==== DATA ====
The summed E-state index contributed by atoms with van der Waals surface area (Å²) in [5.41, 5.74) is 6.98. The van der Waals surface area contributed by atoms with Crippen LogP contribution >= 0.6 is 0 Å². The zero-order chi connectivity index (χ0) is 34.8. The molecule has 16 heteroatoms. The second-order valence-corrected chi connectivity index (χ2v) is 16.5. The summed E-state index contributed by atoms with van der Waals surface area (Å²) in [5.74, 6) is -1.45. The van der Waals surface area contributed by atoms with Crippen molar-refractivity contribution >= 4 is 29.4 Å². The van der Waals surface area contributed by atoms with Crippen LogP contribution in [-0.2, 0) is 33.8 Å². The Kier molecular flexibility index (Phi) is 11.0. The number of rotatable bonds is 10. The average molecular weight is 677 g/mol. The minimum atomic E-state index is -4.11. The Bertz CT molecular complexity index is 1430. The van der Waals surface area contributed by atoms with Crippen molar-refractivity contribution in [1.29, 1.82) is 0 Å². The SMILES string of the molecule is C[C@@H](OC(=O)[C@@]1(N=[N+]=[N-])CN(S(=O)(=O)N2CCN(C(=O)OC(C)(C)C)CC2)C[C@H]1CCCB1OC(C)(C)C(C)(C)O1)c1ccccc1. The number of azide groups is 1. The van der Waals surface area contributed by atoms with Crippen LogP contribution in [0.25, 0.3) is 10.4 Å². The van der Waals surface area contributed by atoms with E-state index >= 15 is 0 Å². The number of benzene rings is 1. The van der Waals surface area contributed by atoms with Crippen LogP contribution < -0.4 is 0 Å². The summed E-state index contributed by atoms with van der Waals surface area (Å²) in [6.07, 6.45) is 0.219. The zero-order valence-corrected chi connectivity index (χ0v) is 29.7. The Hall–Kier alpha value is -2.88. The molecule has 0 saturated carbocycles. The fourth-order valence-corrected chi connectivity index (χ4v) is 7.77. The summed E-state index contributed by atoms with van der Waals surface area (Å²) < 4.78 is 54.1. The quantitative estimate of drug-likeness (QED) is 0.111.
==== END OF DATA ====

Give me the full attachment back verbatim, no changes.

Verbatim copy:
The summed E-state index contributed by atoms with van der Waals surface area (Å²) in [5.41, 5.74) is 6.98. The van der Waals surface area contributed by atoms with Crippen LogP contribution >= 0.6 is 0 Å². The zero-order chi connectivity index (χ0) is 34.8. The molecule has 16 heteroatoms. The second-order valence-corrected chi connectivity index (χ2v) is 16.5. The summed E-state index contributed by atoms with van der Waals surface area (Å²) in [5.74, 6) is -1.45. The van der Waals surface area contributed by atoms with Crippen molar-refractivity contribution >= 4 is 29.4 Å². The van der Waals surface area contributed by atoms with Crippen LogP contribution in [-0.2, 0) is 33.8 Å². The Kier molecular flexibility index (Phi) is 11.0. The number of rotatable bonds is 10. The average molecular weight is 677 g/mol. The minimum atomic E-state index is -4.11. The Bertz CT molecular complexity index is 1430. The van der Waals surface area contributed by atoms with Crippen molar-refractivity contribution in [1.29, 1.82) is 0 Å². The SMILES string of the molecule is C[C@@H](OC(=O)[C@@]1(N=[N+]=[N-])CN(S(=O)(=O)N2CCN(C(=O)OC(C)(C)C)CC2)C[C@H]1CCCB1OC(C)(C)C(C)(C)O1)c1ccccc1. The number of azide groups is 1. The van der Waals surface area contributed by atoms with Crippen LogP contribution in [0.25, 0.3) is 10.4 Å². The van der Waals surface area contributed by atoms with E-state index >= 15 is 0 Å². The number of benzene rings is 1. The van der Waals surface area contributed by atoms with Crippen LogP contribution < -0.4 is 0 Å². The summed E-state index contributed by atoms with van der Waals surface area (Å²) in [6.07, 6.45) is 0.219. The zero-order valence-corrected chi connectivity index (χ0v) is 29.7. The Hall–Kier alpha value is -2.88. The molecule has 0 saturated carbocycles. The fourth-order valence-corrected chi connectivity index (χ4v) is 7.77. The summed E-state index contributed by atoms with van der Waals surface area (Å²) < 4.78 is 54.1. The quantitative estimate of drug-likeness (QED) is 0.111.